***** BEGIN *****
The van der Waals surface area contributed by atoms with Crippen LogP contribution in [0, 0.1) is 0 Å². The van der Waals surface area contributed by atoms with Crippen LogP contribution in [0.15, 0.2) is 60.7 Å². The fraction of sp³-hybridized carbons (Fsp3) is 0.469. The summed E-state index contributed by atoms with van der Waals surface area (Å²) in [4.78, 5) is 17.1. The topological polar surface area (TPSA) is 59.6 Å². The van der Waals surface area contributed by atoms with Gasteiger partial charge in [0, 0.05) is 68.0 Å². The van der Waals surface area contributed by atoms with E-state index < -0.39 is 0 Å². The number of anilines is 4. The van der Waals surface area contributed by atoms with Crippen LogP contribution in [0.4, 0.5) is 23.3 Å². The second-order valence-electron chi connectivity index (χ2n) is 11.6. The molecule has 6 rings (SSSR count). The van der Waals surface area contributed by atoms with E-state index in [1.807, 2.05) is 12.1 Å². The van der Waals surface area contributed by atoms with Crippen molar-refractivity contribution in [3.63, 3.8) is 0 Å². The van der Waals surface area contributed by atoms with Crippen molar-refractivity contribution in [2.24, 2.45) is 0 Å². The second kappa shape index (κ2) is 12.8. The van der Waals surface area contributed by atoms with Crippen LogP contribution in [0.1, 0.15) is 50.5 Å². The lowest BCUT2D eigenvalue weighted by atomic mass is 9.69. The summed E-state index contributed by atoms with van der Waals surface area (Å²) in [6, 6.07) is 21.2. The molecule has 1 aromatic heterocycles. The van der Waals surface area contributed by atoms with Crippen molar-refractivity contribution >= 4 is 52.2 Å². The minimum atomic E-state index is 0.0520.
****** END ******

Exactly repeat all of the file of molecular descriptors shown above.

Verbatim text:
The van der Waals surface area contributed by atoms with Crippen LogP contribution in [0, 0.1) is 0 Å². The van der Waals surface area contributed by atoms with Crippen LogP contribution in [0.15, 0.2) is 60.7 Å². The fraction of sp³-hybridized carbons (Fsp3) is 0.469. The summed E-state index contributed by atoms with van der Waals surface area (Å²) in [4.78, 5) is 17.1. The topological polar surface area (TPSA) is 59.6 Å². The van der Waals surface area contributed by atoms with Gasteiger partial charge in [0, 0.05) is 68.0 Å². The van der Waals surface area contributed by atoms with E-state index < -0.39 is 0 Å². The number of anilines is 4. The van der Waals surface area contributed by atoms with Crippen LogP contribution in [0.4, 0.5) is 23.3 Å². The second-order valence-electron chi connectivity index (χ2n) is 11.6. The molecule has 6 rings (SSSR count). The van der Waals surface area contributed by atoms with E-state index in [1.807, 2.05) is 12.1 Å². The van der Waals surface area contributed by atoms with Crippen molar-refractivity contribution in [3.63, 3.8) is 0 Å². The van der Waals surface area contributed by atoms with Crippen molar-refractivity contribution in [2.24, 2.45) is 0 Å². The second kappa shape index (κ2) is 12.8. The van der Waals surface area contributed by atoms with Crippen LogP contribution in [0.1, 0.15) is 50.5 Å². The lowest BCUT2D eigenvalue weighted by atomic mass is 9.69. The summed E-state index contributed by atoms with van der Waals surface area (Å²) in [6, 6.07) is 21.2. The molecule has 1 aromatic heterocycles. The van der Waals surface area contributed by atoms with Crippen molar-refractivity contribution >= 4 is 52.2 Å². The minimum atomic E-state index is 0.0520.